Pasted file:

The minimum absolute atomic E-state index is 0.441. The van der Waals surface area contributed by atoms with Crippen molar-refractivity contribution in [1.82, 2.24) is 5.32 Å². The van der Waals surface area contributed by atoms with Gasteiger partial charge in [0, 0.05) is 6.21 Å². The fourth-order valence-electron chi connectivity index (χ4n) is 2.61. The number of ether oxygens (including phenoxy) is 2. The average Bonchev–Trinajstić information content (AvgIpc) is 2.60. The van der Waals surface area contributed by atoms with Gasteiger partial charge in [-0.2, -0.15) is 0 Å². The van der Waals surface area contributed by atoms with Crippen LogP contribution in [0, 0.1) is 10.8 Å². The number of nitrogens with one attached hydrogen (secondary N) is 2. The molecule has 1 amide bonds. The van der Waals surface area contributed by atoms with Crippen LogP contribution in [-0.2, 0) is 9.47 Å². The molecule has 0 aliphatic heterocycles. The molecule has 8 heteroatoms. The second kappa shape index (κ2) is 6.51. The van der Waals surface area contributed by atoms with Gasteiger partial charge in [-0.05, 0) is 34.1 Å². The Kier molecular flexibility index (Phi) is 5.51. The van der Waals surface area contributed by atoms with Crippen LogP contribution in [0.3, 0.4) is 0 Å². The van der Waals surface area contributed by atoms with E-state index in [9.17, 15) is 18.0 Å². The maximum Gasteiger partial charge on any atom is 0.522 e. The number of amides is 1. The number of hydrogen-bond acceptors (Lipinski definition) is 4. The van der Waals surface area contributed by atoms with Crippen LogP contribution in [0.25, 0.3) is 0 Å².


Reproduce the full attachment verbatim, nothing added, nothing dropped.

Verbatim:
The minimum absolute atomic E-state index is 0.441. The van der Waals surface area contributed by atoms with Crippen molar-refractivity contribution in [1.82, 2.24) is 5.32 Å². The van der Waals surface area contributed by atoms with Gasteiger partial charge in [0, 0.05) is 6.21 Å². The fourth-order valence-electron chi connectivity index (χ4n) is 2.61. The number of ether oxygens (including phenoxy) is 2. The average Bonchev–Trinajstić information content (AvgIpc) is 2.60. The van der Waals surface area contributed by atoms with Gasteiger partial charge in [-0.2, -0.15) is 0 Å². The van der Waals surface area contributed by atoms with Crippen LogP contribution in [0, 0.1) is 10.8 Å². The number of nitrogens with one attached hydrogen (secondary N) is 2. The molecule has 1 amide bonds. The van der Waals surface area contributed by atoms with Crippen LogP contribution in [-0.2, 0) is 9.47 Å². The molecule has 0 aliphatic heterocycles. The molecule has 8 heteroatoms. The second kappa shape index (κ2) is 6.51. The van der Waals surface area contributed by atoms with Gasteiger partial charge in [-0.05, 0) is 34.1 Å². The Kier molecular flexibility index (Phi) is 5.51. The van der Waals surface area contributed by atoms with Crippen LogP contribution in [0.3, 0.4) is 0 Å². The van der Waals surface area contributed by atoms with E-state index in [9.17, 15) is 18.0 Å². The maximum Gasteiger partial charge on any atom is 0.522 e. The number of amides is 1. The number of hydrogen-bond acceptors (Lipinski definition) is 4. The van der Waals surface area contributed by atoms with Crippen LogP contribution in [0.25, 0.3) is 0 Å².